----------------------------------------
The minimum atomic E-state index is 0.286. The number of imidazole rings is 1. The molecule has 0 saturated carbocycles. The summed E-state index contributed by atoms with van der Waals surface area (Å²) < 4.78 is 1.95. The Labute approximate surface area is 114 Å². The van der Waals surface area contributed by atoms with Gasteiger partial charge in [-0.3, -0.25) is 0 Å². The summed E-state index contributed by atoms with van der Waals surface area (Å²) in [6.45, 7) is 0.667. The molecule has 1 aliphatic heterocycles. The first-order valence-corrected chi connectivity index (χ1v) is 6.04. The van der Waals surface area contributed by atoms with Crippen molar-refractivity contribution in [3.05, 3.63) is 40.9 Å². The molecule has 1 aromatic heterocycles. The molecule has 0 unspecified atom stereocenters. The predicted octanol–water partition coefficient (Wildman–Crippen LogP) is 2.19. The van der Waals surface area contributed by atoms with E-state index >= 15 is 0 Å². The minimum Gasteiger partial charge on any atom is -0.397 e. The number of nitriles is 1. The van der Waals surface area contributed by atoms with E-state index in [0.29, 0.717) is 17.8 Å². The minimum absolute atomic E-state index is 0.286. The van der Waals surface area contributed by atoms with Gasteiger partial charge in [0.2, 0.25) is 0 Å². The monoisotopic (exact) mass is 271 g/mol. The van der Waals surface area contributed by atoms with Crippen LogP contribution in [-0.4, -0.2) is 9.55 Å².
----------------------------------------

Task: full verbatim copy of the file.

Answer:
The minimum atomic E-state index is 0.286. The number of imidazole rings is 1. The molecule has 0 saturated carbocycles. The summed E-state index contributed by atoms with van der Waals surface area (Å²) < 4.78 is 1.95. The Labute approximate surface area is 114 Å². The van der Waals surface area contributed by atoms with Gasteiger partial charge in [-0.3, -0.25) is 0 Å². The summed E-state index contributed by atoms with van der Waals surface area (Å²) in [6.45, 7) is 0.667. The molecule has 1 aliphatic heterocycles. The first-order valence-corrected chi connectivity index (χ1v) is 6.04. The van der Waals surface area contributed by atoms with Crippen molar-refractivity contribution in [3.05, 3.63) is 40.9 Å². The molecule has 1 aromatic heterocycles. The molecule has 0 unspecified atom stereocenters. The predicted octanol–water partition coefficient (Wildman–Crippen LogP) is 2.19. The van der Waals surface area contributed by atoms with E-state index >= 15 is 0 Å². The minimum Gasteiger partial charge on any atom is -0.397 e. The number of nitriles is 1. The van der Waals surface area contributed by atoms with E-state index in [0.29, 0.717) is 17.8 Å². The minimum absolute atomic E-state index is 0.286. The van der Waals surface area contributed by atoms with Gasteiger partial charge in [0.2, 0.25) is 0 Å². The monoisotopic (exact) mass is 271 g/mol. The van der Waals surface area contributed by atoms with Crippen LogP contribution in [-0.4, -0.2) is 9.55 Å².